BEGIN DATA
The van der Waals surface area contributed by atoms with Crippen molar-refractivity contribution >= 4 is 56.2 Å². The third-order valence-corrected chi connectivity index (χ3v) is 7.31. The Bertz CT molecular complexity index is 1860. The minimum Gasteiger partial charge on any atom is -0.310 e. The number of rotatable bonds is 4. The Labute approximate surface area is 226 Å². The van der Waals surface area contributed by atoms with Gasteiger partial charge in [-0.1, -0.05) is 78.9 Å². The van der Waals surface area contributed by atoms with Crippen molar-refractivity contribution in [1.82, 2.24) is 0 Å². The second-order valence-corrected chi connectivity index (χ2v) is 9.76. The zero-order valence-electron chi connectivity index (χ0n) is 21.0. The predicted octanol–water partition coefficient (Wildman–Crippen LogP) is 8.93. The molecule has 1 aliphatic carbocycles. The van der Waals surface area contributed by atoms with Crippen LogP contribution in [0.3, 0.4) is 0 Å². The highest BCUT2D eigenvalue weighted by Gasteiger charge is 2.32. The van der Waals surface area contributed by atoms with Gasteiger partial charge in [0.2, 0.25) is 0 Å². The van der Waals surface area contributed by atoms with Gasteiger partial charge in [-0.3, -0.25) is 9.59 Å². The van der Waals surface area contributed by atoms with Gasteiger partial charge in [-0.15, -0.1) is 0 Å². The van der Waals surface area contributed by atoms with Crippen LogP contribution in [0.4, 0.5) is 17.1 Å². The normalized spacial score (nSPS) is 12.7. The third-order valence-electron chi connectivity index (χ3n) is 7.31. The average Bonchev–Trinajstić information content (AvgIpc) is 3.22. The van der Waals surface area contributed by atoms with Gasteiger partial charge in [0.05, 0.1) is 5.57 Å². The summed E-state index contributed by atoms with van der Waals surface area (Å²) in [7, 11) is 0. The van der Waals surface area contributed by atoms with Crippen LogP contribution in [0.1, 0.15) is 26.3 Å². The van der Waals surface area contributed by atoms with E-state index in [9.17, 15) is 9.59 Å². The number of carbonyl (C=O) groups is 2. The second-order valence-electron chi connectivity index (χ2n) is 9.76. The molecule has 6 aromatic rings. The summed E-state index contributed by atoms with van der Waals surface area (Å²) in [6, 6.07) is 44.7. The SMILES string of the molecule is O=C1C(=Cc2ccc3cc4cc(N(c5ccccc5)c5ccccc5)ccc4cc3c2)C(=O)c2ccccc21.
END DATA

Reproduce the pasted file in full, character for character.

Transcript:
The van der Waals surface area contributed by atoms with Crippen molar-refractivity contribution >= 4 is 56.2 Å². The third-order valence-corrected chi connectivity index (χ3v) is 7.31. The Bertz CT molecular complexity index is 1860. The minimum Gasteiger partial charge on any atom is -0.310 e. The number of rotatable bonds is 4. The Labute approximate surface area is 226 Å². The van der Waals surface area contributed by atoms with Gasteiger partial charge in [-0.1, -0.05) is 78.9 Å². The van der Waals surface area contributed by atoms with Crippen molar-refractivity contribution in [1.82, 2.24) is 0 Å². The second-order valence-corrected chi connectivity index (χ2v) is 9.76. The zero-order valence-electron chi connectivity index (χ0n) is 21.0. The predicted octanol–water partition coefficient (Wildman–Crippen LogP) is 8.93. The molecule has 1 aliphatic carbocycles. The van der Waals surface area contributed by atoms with Crippen LogP contribution in [0.3, 0.4) is 0 Å². The highest BCUT2D eigenvalue weighted by Gasteiger charge is 2.32. The van der Waals surface area contributed by atoms with Gasteiger partial charge in [0.2, 0.25) is 0 Å². The van der Waals surface area contributed by atoms with Gasteiger partial charge in [-0.3, -0.25) is 9.59 Å². The van der Waals surface area contributed by atoms with Gasteiger partial charge in [-0.15, -0.1) is 0 Å². The van der Waals surface area contributed by atoms with Crippen LogP contribution in [0.4, 0.5) is 17.1 Å². The normalized spacial score (nSPS) is 12.7. The third-order valence-electron chi connectivity index (χ3n) is 7.31. The average Bonchev–Trinajstić information content (AvgIpc) is 3.22. The van der Waals surface area contributed by atoms with Gasteiger partial charge in [0.05, 0.1) is 5.57 Å². The summed E-state index contributed by atoms with van der Waals surface area (Å²) in [7, 11) is 0. The van der Waals surface area contributed by atoms with Crippen LogP contribution in [0.1, 0.15) is 26.3 Å². The van der Waals surface area contributed by atoms with E-state index in [9.17, 15) is 9.59 Å². The number of carbonyl (C=O) groups is 2. The second-order valence-electron chi connectivity index (χ2n) is 9.76. The molecule has 6 aromatic rings. The summed E-state index contributed by atoms with van der Waals surface area (Å²) in [6, 6.07) is 44.7. The SMILES string of the molecule is O=C1C(=Cc2ccc3cc4cc(N(c5ccccc5)c5ccccc5)ccc4cc3c2)C(=O)c2ccccc21.